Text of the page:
# calculate coastline at risk

I have an idea of what I want to do but I don't know yet what tools will bring me there.

I have administrative boundaries in one layer and coastline in another layer. The coastline is categorized in different classes. What I want to find out is how much of each category falls into each administrative boundary. So the outcome would be percentages of the administrative unit's coastline for each class. So say the coastline from unit 1 is 40% class A, 50% class B and 10% class C. Unfortunately, the two shapefiles do not match up exactly because one of them does not have a spatial reference...? (I work with ArcMAP10)

Any hints and ideas what tool will bring me there? Any help is greatly appreciated Sandra

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Coastline is a polyline, and boundaries are polygons or also polylines? Can you post a picture of your data? If it is a big area, just a part of it, to see the classes along an administrative unit – nadya Oct 16 '12 at 0:35
The coastline consists of many small lines of different length (not even continous), they all carry attributes like the type of coast, length and what risk category they are. The administrative boundaries are polygons. – Sandra Oct 17 '12 at 15:55

I would suggest you to do a thin buffer for the boundaries or the coastline, until one layer completely covers another. Then you can use Split tool to split the coastline according to administrative areas, and then Spatial join tool to attach to the administrative areas the corresponding pieces of the coastline. And firstly to better match the layer you can use Spatial adjustments.

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Thank you so much for your help. I did create a buffer around the administrative boundaries and then used spatial join (with the setting set to the buffer layer conatins the coastline layer) to add the attributes from the coastline layer to the administrative boundaries layer. I skipped the Split tool. I have a slight idea what that could mean for my results. Does that mean I might have used coastline pieces that span over two administrative boundaries twice?..or that there is somekind of issue with that? – Sandra Oct 15 '12 at 21:32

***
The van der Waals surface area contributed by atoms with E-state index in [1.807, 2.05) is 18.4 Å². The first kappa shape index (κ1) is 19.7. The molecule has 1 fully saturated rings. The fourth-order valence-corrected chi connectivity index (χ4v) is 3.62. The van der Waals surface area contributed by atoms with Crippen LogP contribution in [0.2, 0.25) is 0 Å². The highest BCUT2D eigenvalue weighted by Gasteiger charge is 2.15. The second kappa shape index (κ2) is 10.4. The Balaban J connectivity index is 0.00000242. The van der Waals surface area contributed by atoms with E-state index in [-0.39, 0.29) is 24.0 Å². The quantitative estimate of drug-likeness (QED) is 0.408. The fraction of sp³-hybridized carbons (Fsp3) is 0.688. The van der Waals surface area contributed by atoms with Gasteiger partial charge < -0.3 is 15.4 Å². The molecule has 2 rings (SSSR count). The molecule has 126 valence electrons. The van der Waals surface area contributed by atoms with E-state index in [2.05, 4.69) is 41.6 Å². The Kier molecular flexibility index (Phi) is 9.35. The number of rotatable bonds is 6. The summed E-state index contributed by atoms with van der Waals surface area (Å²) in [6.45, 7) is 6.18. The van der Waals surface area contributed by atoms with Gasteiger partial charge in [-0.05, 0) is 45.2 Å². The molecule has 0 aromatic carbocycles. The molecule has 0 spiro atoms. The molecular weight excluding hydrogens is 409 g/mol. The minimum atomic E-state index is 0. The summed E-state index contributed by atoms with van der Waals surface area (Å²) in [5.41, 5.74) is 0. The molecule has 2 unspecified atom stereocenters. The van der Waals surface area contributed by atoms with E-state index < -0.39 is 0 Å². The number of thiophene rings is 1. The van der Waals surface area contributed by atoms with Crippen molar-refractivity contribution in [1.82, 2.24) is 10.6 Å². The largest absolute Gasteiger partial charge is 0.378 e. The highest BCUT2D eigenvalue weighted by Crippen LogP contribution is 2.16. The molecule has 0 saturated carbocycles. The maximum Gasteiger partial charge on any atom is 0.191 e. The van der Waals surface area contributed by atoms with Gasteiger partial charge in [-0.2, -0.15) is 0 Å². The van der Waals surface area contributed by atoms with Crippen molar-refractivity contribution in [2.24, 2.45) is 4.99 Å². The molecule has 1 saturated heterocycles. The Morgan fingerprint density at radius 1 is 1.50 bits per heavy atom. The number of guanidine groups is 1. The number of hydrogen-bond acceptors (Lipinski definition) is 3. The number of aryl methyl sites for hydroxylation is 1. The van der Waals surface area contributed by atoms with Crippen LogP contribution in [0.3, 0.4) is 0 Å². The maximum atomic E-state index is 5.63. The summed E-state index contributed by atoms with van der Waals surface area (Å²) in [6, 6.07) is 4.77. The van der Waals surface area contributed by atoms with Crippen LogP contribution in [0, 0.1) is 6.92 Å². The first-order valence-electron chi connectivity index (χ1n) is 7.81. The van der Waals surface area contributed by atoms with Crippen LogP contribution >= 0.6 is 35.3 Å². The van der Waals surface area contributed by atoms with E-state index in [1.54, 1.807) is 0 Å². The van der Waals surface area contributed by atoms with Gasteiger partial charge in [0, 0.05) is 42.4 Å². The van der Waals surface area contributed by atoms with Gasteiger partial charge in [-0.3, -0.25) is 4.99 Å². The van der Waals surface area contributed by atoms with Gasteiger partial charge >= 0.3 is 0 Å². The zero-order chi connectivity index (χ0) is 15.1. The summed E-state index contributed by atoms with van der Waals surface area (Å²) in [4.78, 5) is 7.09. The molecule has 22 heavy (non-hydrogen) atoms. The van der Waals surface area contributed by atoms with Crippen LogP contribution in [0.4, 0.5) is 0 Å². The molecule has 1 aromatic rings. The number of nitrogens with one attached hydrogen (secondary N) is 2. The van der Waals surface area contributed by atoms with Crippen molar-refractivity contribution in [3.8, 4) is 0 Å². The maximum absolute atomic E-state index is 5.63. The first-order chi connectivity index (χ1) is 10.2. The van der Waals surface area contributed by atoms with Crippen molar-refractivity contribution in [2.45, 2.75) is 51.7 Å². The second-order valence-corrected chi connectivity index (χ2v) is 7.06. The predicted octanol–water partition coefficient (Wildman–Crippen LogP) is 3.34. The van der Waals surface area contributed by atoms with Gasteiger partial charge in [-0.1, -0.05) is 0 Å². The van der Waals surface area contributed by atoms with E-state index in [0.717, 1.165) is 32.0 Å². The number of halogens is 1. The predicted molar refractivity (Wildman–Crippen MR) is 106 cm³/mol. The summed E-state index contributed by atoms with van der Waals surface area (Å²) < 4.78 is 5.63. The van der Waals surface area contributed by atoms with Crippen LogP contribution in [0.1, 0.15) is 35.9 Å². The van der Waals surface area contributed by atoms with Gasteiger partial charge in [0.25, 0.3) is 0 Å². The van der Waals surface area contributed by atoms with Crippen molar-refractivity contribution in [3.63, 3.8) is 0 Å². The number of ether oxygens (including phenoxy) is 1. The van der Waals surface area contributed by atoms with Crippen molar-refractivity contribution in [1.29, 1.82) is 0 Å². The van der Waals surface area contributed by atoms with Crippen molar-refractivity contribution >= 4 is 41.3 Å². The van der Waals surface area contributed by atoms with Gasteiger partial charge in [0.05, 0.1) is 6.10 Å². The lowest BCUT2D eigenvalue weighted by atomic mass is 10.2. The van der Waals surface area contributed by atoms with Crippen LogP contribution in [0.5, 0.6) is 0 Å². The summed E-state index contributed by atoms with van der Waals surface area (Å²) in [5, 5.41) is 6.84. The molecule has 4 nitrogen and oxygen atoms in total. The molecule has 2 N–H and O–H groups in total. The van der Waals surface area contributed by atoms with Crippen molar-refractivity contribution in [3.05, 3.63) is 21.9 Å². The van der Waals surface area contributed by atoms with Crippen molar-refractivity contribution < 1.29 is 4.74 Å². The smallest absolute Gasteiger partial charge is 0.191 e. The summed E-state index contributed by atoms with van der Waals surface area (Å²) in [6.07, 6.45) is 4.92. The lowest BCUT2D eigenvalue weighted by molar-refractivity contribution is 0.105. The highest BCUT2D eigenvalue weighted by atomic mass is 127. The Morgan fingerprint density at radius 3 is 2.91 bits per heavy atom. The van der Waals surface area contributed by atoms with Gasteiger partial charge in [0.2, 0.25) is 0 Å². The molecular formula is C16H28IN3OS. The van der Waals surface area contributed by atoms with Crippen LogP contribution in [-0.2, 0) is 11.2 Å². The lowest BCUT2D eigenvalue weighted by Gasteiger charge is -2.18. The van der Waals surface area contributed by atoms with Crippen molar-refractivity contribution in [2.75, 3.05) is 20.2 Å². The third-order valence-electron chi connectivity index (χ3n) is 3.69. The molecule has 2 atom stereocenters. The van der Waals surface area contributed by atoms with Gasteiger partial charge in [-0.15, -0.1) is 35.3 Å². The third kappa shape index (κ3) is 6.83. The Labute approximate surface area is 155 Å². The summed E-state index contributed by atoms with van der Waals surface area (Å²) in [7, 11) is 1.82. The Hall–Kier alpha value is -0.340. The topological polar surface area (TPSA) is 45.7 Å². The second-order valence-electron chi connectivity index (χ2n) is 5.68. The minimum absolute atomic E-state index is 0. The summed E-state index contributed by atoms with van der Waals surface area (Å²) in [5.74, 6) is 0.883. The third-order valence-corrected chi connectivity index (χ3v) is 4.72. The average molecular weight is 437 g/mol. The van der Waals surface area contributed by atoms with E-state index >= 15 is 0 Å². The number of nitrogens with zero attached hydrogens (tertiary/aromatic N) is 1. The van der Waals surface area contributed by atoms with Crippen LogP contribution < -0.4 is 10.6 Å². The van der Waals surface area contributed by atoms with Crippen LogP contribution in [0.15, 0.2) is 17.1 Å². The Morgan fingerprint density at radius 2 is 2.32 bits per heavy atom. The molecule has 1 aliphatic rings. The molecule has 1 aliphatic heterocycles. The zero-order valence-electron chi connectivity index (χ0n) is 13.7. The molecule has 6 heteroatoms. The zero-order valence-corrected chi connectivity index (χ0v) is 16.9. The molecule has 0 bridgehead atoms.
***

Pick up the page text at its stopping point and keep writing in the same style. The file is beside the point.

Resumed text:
Yes, I think you can have in one administrative unit coastline pieces which continue to another unit. So you cannot calculate percentages correctly, because they depend on length, right? – nadya Oct 15 '12 at 23:44
I would say firstly you split coastline by administrative units, then add a field in the attribute table and calculate length there, then join (one-to-many). The attributes from the coastline piece of each class should go to the target administrative units (the administrative units will multiple in the output table according to the number of the coast classes). Then calculate for each administrative unit for each coastline class = length of the class / total coast length in this unit – nadya Oct 15 '12 at 23:44
Hi Nadja, I would love to do that, but if I try to split the coastline by administrative unit, there is no output? It says the tool is done but nothing happens? – Sandra Oct 16 '12 at 0:29

If the two datasets are showing up in the same area in ArcMap it's likely they have projections defined, allowing ArcMap to reproject on the fly. Because they're not exactly over the top of each other its likely that the original sources are different, which can potentially make things a bit more difficult.

I'm assuming that the classifications don't line up against the administrative boundary, so the first step would be to split the coast line up. You could do this manually in an editing session in ArcMap, but I think the easiest way to do this would be to use the Feature Vertices to Point tool on your administrative boundaries and then the Split Line at Point tool (with a search radius) to split up the data.

Once you've got the data split up then the easiest way to go would be to use Spatial Join on the split coastline and join on the closest administrative boundary (so your coastline sections get an extra attribute of boundary name for instance) - again you'd likely need a search radius.

At this point make sure you have a length field calculated for each coastal section, and then lastly you can use Summerize to aggregate the data together and get your results (alternately export to Excel and use a Pivot Table to aggregate the data).

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Thanks so much for your answer, I think I get your point now. As I noticed that the spatial join runs into troubles if I don't split the coastline, as it will only include the ones that are completely within. The coastlines that spans over two administrative units get lost. The problem is though that the coastline is too complex and if I apply the Feature Vertices to points I get way too many points. Isn't there a tool that would use the admin. boundaries to cut the lines? Or is this wishful thinking? – Sandra Oct 15 '12 at 23:06
The Cut Features tool should do what you want. If not take a look at Methods for Splitting Line Features. – om_henners Oct 16 '12 at 5:38
Thanks for mentioning that, I was looking at the cut features tool and that looks very promising. Unfortunately, although I do have the ArcInfo license, the start editing field stays greyed out...Any idea? The shapefile is editable so it's not locked..it might be some kind of other license issue as I am accessing ArcMap through an online server..any ideas? – Sandra Oct 17 '12 at 23:32